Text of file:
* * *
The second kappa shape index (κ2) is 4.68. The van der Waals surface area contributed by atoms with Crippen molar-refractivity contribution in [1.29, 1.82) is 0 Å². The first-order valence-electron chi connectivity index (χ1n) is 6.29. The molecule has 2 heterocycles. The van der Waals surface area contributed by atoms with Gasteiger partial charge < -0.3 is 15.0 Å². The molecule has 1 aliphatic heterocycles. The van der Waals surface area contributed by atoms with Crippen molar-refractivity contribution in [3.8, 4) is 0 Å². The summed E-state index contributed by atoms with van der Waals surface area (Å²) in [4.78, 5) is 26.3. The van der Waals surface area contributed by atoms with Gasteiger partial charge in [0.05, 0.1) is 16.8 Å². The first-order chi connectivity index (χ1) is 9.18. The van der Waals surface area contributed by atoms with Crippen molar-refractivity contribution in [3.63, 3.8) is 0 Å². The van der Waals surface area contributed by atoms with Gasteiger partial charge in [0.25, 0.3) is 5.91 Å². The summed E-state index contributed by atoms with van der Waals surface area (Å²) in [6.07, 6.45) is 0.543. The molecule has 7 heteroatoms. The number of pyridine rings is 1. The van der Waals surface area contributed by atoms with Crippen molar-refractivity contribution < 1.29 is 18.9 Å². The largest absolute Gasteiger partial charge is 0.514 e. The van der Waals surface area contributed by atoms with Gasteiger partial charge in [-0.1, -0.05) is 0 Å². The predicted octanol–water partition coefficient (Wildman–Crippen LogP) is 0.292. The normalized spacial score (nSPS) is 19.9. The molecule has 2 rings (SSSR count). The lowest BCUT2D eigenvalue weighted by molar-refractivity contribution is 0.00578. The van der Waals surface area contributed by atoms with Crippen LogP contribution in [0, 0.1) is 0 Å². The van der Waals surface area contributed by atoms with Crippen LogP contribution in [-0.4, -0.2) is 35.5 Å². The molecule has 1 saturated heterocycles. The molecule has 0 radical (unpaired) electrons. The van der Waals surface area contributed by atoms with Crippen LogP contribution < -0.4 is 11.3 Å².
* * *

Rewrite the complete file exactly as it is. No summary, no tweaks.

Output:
The second kappa shape index (κ2) is 4.68. The van der Waals surface area contributed by atoms with Crippen molar-refractivity contribution in [1.29, 1.82) is 0 Å². The first-order valence-electron chi connectivity index (χ1n) is 6.29. The molecule has 2 heterocycles. The van der Waals surface area contributed by atoms with Gasteiger partial charge < -0.3 is 15.0 Å². The molecule has 1 aliphatic heterocycles. The van der Waals surface area contributed by atoms with Crippen molar-refractivity contribution in [3.8, 4) is 0 Å². The summed E-state index contributed by atoms with van der Waals surface area (Å²) in [4.78, 5) is 26.3. The van der Waals surface area contributed by atoms with Gasteiger partial charge in [0.05, 0.1) is 16.8 Å². The first-order chi connectivity index (χ1) is 9.18. The van der Waals surface area contributed by atoms with Crippen molar-refractivity contribution in [3.63, 3.8) is 0 Å². The van der Waals surface area contributed by atoms with Gasteiger partial charge in [0.25, 0.3) is 5.91 Å². The summed E-state index contributed by atoms with van der Waals surface area (Å²) in [6.07, 6.45) is 0.543. The molecule has 7 heteroatoms. The number of pyridine rings is 1. The van der Waals surface area contributed by atoms with Crippen molar-refractivity contribution < 1.29 is 18.9 Å². The largest absolute Gasteiger partial charge is 0.514 e. The van der Waals surface area contributed by atoms with Gasteiger partial charge in [-0.1, -0.05) is 0 Å². The predicted octanol–water partition coefficient (Wildman–Crippen LogP) is 0.292. The normalized spacial score (nSPS) is 19.9. The molecule has 2 rings (SSSR count). The lowest BCUT2D eigenvalue weighted by molar-refractivity contribution is 0.00578. The van der Waals surface area contributed by atoms with Crippen LogP contribution in [0, 0.1) is 0 Å². The van der Waals surface area contributed by atoms with Crippen LogP contribution in [-0.4, -0.2) is 35.5 Å². The molecule has 1 saturated heterocycles. The molecule has 0 radical (unpaired) electrons. The van der Waals surface area contributed by atoms with Crippen LogP contribution < -0.4 is 11.3 Å².